Los Trompos (Spinning Tops), Héctor Esrawe and Ignacio Cadena, High Museum Atlanta, 2015

It is so exciting to see the increasing focus of museums and public spaces on play…I’ll be featuring several today.  Following on last year’s successful installation of Mi Casa Su Casa–an array of red hammock houses–Atlanta’s High Museum commissioned the same artists for a gorgeous new installation of interactive spinning tops.  Contemporary Mexican designers Héctor Esrawe and Ignacio Cadena used flat nylon rope woven in a traditional Mexican style to make the carousels, which visitors can work together to spin.  The High Museum is using the best possible medium–play– to “activate the outdoor space and engage visitors” and “explore how engagement with art and design can extend beyond the museum’s walls through dynamic installations”.  It has been an huge success…so much so that there are plans to expand the installation into seven locations in Midtown Atlanta.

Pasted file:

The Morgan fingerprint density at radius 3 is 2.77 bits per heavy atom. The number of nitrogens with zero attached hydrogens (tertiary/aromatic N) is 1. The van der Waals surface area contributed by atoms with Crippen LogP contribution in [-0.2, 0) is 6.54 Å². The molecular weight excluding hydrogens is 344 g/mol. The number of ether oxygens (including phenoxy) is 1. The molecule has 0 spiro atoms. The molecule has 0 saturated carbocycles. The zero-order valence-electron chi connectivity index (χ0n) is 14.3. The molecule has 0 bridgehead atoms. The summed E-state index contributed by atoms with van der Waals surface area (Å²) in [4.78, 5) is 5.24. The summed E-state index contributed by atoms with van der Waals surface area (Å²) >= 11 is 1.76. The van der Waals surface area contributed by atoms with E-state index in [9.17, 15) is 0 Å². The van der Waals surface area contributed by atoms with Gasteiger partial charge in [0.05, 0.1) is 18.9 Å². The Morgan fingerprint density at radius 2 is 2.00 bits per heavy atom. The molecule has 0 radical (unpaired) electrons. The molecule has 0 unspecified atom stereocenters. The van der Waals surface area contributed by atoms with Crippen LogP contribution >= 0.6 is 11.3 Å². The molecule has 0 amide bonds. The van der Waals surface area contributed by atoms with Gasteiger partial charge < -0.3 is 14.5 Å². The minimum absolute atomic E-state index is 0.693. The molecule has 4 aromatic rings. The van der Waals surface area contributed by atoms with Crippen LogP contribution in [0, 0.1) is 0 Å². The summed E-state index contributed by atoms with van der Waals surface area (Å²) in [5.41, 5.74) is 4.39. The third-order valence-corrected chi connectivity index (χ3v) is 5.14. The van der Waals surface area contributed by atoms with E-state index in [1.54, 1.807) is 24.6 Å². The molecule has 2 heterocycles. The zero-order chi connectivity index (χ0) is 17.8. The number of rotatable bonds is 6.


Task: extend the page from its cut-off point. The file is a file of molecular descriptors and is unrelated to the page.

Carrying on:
In a lecture I gave last year at Site Gallery I talked about “Play without Ground“…what it looks like to break  ‘play’ away from a real-estate based definition of *where* play is allowed to happen, to broaden the word playground to include more locations and also more timescales–ranging from ephemeral to permanent.  Museums and other public urban spaces are really leading the way in making ‘playground’ mean an event, an action, a happening, even a lifestyle–so much more than just a place.   And that is great progress for play!

Leave a Reply